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Prashant Kapoor, MD, FACP


Extended Genetic Profiling May Improve Risk Prediction in Transplant-Eligible Patients With Myeloma

By: Amy MacDonald, MS
Posted: Wednesday, March 15, 2023

The clinical outcome for newly diagnosed patients with multiple myeloma who receive melphalan and autologous stem cell transplantation (ASCT) varies widely. An understanding of the factors that contribute to early relapse in these patients would be beneficial. Of note, recent clinical trial data suggest that patients with multiple myeloma who harbor two or more specific adverse genetic lesions—including but not limited to t(4;14), t(14;16), t(14;20), gain(1q), and del(17p)—tend to experience more adverse outcomes.

Martin F. Kaiser MD, of The Institute of Cancer Research, London, and colleagues hoped to unravel the relevance of these specific genetic markers and their potential use as prognostic markers during standard-of-care therapy for multiple myeloma. Published in the journal HemaSphere (powered by the European Hematology Association), the study suggested a strong association between the presence of two or more multiple myeloma–specific genetic risk factors and a high risk for early relapse following standard ASCT.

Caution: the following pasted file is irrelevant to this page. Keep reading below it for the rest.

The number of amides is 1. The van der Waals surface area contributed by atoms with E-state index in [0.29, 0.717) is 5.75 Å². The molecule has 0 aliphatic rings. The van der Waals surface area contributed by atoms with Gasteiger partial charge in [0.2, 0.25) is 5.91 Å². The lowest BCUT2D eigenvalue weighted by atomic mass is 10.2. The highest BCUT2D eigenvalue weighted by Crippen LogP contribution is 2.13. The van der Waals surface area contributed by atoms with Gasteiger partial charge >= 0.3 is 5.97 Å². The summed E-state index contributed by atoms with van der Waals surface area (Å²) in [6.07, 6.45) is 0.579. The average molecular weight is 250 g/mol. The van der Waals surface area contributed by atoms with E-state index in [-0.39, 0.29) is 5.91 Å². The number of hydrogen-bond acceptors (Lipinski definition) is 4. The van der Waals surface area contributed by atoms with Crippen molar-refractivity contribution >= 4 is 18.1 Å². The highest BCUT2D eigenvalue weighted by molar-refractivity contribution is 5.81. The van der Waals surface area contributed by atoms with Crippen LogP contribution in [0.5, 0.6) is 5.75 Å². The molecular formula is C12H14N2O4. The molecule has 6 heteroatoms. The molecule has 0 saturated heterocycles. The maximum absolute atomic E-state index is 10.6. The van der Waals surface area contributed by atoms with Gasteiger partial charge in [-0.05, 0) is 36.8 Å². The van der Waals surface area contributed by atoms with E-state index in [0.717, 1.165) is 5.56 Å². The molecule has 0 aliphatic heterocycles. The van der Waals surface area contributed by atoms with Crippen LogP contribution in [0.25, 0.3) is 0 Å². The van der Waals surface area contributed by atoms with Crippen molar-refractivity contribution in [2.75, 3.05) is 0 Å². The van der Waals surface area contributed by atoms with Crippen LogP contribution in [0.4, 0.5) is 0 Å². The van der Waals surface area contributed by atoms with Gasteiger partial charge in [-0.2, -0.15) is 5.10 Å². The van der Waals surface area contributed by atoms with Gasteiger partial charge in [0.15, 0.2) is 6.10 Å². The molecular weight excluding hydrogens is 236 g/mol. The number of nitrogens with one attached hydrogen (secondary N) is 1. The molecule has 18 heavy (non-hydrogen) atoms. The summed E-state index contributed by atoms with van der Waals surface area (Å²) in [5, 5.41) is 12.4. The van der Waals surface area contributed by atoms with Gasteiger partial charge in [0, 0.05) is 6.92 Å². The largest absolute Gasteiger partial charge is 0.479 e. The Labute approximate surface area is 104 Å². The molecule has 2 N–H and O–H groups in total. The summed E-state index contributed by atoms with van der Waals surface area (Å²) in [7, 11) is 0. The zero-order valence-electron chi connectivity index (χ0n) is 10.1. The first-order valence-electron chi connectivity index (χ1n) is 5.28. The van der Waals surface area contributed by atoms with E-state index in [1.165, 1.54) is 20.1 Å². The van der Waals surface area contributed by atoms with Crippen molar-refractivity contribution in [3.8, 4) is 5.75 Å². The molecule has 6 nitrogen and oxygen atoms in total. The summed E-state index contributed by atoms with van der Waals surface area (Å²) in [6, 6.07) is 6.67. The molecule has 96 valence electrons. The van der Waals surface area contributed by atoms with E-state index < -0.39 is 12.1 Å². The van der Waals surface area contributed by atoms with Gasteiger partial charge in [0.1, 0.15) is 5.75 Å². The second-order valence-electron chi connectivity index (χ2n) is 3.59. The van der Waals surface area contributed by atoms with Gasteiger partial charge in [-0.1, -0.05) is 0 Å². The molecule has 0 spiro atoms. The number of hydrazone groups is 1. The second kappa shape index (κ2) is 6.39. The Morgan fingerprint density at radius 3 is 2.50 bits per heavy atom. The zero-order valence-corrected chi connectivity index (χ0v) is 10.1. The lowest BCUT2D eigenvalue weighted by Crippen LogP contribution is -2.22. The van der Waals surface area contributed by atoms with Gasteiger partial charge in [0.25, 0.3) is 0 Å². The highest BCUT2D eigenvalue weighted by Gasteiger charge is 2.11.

The researchers retrospectively reviewed the electronic medical records of 139 newly diagnosed patients with multiple myeloma who were treated with ASCT at the Royal Marsden Hospital NHS Foundation Trust between January 2014 and October 2019. Cytogenetic risk markers t(4;14), t(14;16), t(14;20), gain(1q), and del(17p) were assessed for most of these patients from the year 2014 onward using fluorescent in situ hybridization. Co-occurrence of at least two lesions was classified as a “double hit,” and a single lesion was defined as a “single hit.”

A total of 139 patients (51.0%) were found to have no hits, 39.6% had a single hit, and 9.4% harbored double hits. Using multivariate analysis, the number of genetic hits (hazard ratio [HR] = 4.27, 95% confidence interval [CI] = 2.00–9.10, P < .001 for a double hit; HR = 3.21, 95% CI = 1.80–5.73, P < .001 for a single hit) was associated with shortened progression-free survival.

The authors concluded that detailed genetic profiling at diagnosis for all patients with multiple myeloma who plan to receive standard-of-care ASCT is warranted.

Disclosure: For full disclosures of the study authors, visit

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